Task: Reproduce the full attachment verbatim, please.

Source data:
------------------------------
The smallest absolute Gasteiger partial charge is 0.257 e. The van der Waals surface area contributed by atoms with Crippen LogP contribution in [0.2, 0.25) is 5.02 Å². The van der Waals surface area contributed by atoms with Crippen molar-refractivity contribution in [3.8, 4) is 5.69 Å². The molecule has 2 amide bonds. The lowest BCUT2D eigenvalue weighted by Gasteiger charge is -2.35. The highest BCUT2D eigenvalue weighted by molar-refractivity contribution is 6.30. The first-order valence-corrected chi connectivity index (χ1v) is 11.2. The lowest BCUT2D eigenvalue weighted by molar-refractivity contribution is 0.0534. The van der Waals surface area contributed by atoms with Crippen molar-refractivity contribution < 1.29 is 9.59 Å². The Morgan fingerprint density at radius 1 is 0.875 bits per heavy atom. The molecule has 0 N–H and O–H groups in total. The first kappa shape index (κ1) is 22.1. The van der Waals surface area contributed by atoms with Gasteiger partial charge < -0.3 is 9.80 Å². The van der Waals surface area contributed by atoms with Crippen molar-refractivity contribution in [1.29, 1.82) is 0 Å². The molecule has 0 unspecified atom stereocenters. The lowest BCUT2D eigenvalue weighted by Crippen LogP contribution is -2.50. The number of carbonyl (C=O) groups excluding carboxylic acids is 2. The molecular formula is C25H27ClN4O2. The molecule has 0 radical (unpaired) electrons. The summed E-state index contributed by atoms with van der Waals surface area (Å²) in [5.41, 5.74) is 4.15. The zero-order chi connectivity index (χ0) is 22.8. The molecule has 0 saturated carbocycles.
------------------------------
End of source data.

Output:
The smallest absolute Gasteiger partial charge is 0.257 e. The van der Waals surface area contributed by atoms with Crippen LogP contribution in [0.2, 0.25) is 5.02 Å². The van der Waals surface area contributed by atoms with Crippen molar-refractivity contribution in [3.8, 4) is 5.69 Å². The molecule has 2 amide bonds. The lowest BCUT2D eigenvalue weighted by Gasteiger charge is -2.35. The highest BCUT2D eigenvalue weighted by molar-refractivity contribution is 6.30. The first-order valence-corrected chi connectivity index (χ1v) is 11.2. The lowest BCUT2D eigenvalue weighted by molar-refractivity contribution is 0.0534. The van der Waals surface area contributed by atoms with Crippen molar-refractivity contribution < 1.29 is 9.59 Å². The Morgan fingerprint density at radius 1 is 0.875 bits per heavy atom. The molecule has 0 N–H and O–H groups in total. The first kappa shape index (κ1) is 22.1. The van der Waals surface area contributed by atoms with Gasteiger partial charge < -0.3 is 9.80 Å². The van der Waals surface area contributed by atoms with Crippen molar-refractivity contribution in [1.29, 1.82) is 0 Å². The molecule has 0 unspecified atom stereocenters. The lowest BCUT2D eigenvalue weighted by Crippen LogP contribution is -2.50. The number of carbonyl (C=O) groups excluding carboxylic acids is 2. The molecular formula is C25H27ClN4O2. The molecule has 0 radical (unpaired) electrons. The summed E-state index contributed by atoms with van der Waals surface area (Å²) in [5.41, 5.74) is 4.15. The zero-order chi connectivity index (χ0) is 22.8. The molecule has 0 saturated carbocycles.